Wednesday, December 9

Difference between Madrassah and Secular School Students

So its pretty well established that generally the madrassah is considered to be not really very good in raising modern students and citizens. The common argument is that they teach medieval stuff at best and obscurantist stuff at worst. So what’s the real truth? Well, here’s one answer from Bangladesh. So what did the researchers do? But before we go there, some points.

In the early 1980’s, the Bangladeshi government made sure that the madrassah’s teach English, Bengali, Science and Mathematics along with the religious subjects in return for government funding for teachers and official registration. This is, of course, in stark contrast with the majority of madrassah’s elsewhere in the Muslim countries where teaching of modern subjects is a tad lacking. God (rather Allah) only knows what their output is but that’s not the point.

So the researchers went and asked questions on attitudes toward working mothers, desired fertility, higher education for boys vis-à-vis girls, and a number of political regimes such as military rule, democracy, and Islamic rule. Interviewing 1280 teachers over 94 madrassahs and 231 public secular schools with each school providing a rough 20 students sample size.

Teacher Responses:

On the question of desired fertility, teacher responses differ significantly: madrasa teachers either favor larger families or are more likely to rely on ‘destiny’ to decide on the desired number of children. Compared to their secular school colleagues, they significantly favor boys over girls for higher education and men over women for political leadership. They are also significantly sympathetic to religious leadership in political affairs. For instance, relative to secular school teachers, they significantly prefer Islamic rule, are at greater ease should religious leaders influence people’s voting choice, like to see more religious people in public offices, and are more likely to support religious leader’s interference in government affairs.

Graduate Responses:

Even after controlling for earlier religious education (maktab schooling), madrasa graduates are 31% more likely to prefer an unspecified number of children.

Female graduates in our sample were interviewed on whether they agreed with the following questions:

1. “Compared to housewives, working mothers are more cordial with children”

2. “A married working woman and a married housewife are equal”

3. “Both, the husband and the wife should contribute towards family income”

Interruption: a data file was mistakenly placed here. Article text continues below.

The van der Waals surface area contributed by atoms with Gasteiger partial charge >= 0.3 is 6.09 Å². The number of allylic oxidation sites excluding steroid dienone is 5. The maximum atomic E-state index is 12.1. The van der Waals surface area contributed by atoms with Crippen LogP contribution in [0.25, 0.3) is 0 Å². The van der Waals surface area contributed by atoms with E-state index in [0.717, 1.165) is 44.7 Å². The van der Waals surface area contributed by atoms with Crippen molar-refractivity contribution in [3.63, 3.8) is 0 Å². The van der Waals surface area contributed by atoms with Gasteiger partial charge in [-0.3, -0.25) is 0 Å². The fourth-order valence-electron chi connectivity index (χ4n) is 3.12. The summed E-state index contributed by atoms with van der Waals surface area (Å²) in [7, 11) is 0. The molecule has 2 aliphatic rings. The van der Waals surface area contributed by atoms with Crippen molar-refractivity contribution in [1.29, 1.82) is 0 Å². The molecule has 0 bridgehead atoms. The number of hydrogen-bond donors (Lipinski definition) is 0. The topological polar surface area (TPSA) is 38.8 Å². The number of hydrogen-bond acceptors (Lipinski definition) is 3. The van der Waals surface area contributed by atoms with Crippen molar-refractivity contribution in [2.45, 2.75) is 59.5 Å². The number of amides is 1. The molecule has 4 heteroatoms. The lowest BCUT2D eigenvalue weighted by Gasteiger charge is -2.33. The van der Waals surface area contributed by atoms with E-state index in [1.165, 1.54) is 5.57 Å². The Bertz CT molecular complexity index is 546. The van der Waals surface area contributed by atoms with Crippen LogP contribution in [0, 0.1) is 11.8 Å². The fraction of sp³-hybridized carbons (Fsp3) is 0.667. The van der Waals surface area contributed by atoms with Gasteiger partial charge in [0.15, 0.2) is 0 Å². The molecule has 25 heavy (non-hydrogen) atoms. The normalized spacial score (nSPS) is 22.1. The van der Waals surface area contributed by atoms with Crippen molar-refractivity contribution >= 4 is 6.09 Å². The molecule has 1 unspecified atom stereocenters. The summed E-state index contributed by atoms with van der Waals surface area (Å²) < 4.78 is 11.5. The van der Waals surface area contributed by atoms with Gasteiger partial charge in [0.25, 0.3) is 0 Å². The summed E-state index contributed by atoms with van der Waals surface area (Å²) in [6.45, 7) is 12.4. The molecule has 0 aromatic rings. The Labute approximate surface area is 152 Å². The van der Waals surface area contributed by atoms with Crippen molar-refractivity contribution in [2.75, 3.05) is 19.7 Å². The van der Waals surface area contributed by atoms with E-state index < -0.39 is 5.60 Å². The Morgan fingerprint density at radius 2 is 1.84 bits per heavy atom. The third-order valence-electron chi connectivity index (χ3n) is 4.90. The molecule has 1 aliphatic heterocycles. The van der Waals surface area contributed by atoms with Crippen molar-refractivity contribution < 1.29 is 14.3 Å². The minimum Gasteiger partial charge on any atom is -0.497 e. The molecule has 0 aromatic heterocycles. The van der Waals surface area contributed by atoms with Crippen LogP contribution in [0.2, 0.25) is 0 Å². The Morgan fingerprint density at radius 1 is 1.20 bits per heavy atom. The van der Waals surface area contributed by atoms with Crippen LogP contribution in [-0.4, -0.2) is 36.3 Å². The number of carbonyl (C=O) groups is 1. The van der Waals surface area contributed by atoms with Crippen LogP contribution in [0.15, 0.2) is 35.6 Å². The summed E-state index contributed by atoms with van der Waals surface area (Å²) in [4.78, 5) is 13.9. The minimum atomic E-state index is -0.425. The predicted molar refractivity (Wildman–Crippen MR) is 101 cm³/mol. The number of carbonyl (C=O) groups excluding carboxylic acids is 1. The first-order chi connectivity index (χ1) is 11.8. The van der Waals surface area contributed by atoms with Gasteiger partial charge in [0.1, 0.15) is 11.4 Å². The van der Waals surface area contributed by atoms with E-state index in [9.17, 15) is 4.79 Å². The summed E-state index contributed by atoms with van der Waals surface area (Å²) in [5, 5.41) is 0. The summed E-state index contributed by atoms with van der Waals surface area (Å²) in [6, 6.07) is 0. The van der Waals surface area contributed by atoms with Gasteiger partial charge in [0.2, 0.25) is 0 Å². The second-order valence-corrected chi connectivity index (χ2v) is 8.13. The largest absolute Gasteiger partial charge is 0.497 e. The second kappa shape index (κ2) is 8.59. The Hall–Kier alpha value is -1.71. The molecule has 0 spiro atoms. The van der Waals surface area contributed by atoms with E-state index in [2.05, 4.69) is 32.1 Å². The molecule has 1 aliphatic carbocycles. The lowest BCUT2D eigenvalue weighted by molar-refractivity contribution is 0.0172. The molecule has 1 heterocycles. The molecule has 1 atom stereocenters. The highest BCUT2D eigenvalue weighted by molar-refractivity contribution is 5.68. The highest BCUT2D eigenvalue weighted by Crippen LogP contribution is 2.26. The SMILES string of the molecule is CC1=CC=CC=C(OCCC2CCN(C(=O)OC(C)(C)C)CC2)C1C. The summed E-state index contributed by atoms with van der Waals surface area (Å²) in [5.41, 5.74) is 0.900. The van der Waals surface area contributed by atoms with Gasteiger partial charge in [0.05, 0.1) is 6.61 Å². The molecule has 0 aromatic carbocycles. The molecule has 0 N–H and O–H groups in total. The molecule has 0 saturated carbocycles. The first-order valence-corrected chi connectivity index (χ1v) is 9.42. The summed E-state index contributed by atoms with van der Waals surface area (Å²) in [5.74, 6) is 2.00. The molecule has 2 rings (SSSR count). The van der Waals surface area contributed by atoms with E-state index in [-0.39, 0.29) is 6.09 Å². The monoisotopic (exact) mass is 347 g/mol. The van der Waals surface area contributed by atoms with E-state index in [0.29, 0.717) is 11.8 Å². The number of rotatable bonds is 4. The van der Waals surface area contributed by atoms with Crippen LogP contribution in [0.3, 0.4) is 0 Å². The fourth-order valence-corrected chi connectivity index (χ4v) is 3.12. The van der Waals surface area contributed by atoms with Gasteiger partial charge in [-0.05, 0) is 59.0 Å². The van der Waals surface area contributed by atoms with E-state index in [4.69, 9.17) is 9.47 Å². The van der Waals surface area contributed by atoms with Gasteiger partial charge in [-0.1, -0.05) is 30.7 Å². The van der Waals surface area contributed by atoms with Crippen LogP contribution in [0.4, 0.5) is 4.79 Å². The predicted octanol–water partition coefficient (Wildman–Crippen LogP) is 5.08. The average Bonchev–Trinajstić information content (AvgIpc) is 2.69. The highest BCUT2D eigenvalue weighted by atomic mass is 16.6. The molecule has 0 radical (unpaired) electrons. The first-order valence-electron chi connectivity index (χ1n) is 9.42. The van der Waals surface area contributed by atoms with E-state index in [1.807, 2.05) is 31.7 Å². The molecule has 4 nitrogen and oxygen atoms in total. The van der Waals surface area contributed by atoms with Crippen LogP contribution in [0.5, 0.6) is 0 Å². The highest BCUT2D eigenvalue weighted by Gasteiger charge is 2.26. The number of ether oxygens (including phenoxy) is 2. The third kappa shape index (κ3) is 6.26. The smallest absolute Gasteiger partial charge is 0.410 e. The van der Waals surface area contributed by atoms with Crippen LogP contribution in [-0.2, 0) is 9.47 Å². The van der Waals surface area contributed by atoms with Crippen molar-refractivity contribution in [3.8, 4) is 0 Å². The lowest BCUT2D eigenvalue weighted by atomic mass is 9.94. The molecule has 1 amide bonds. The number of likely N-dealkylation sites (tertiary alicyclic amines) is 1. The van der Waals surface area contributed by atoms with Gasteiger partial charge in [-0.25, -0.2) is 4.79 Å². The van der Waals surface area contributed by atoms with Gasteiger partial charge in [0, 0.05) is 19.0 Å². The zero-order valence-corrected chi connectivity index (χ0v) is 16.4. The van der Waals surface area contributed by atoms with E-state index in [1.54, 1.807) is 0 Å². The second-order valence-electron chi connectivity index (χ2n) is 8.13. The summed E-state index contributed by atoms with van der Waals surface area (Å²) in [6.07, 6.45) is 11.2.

On the question of whether housewives, instead of working women, are better mothers, there is no madrasa effect. A negative association with religious school attendance prevails in the other two outcomes. Madrasa graduates do not agree that both husband and wife should contribute to family income

Even after controlling for educational histories (maktab attendance, class rank in grade 6 and grade completed), parental background, and socio-economic conditions, madrasa graduates are 21% more likely to conclude that higher education is a preserve for boys.

Lastly, females in our sample were asked three questions related to the desirability of various regimes for governing the country:

1. Military rule as a political regime for ruling the country is good

2. Democratic rule as a political regime for ruling the country is good

3. Islamic rule as a political regime for ruling the country is good

A large and significant madrasa effect prevails in all three cases: madrasa students are significantly opposed to military rule, support democracy and favor Islamic rule

In sum, the analysis of graduate responses reveals that madrasa attendance is not associated with perverse attitudes toward working women and military rule. They are more likely to support democracy although they have a preference for religious political representation. At the same time, these female madrasa students have a perverse attitude toward higher education for girls and larger family size. Also, our female madrasa respondents are more likely to delegate the choice of desired number of children to destiny.

Well, as you can see, a much more complex and richer set of results are emerging. For one, they are against the military rule which is a great step but then they desire islamic rule which is frankly like jumping from the frying pan into a fire. Surprising coming from females where an islamic state actively drops them in the order of priority on almost every aspect.

Then you have the other problem of fertility. Bangladesh and other Muslim countries are facing a massive problem in feeding, educating and raising their young. As it turns out, the problem is not going to get better but going to become worse if they all leave it up to God. God unfortunately doesnt have anything to do with contraception. All these kids will ruin the women’s lives. And they want this to continue. Bloody strange. But one very positive thing comes out, more female teachers the lower is the madrassah influence. Unfortunately, it conflicts with the other finding that its boys who deserve education more.

Sighs, more complexity….

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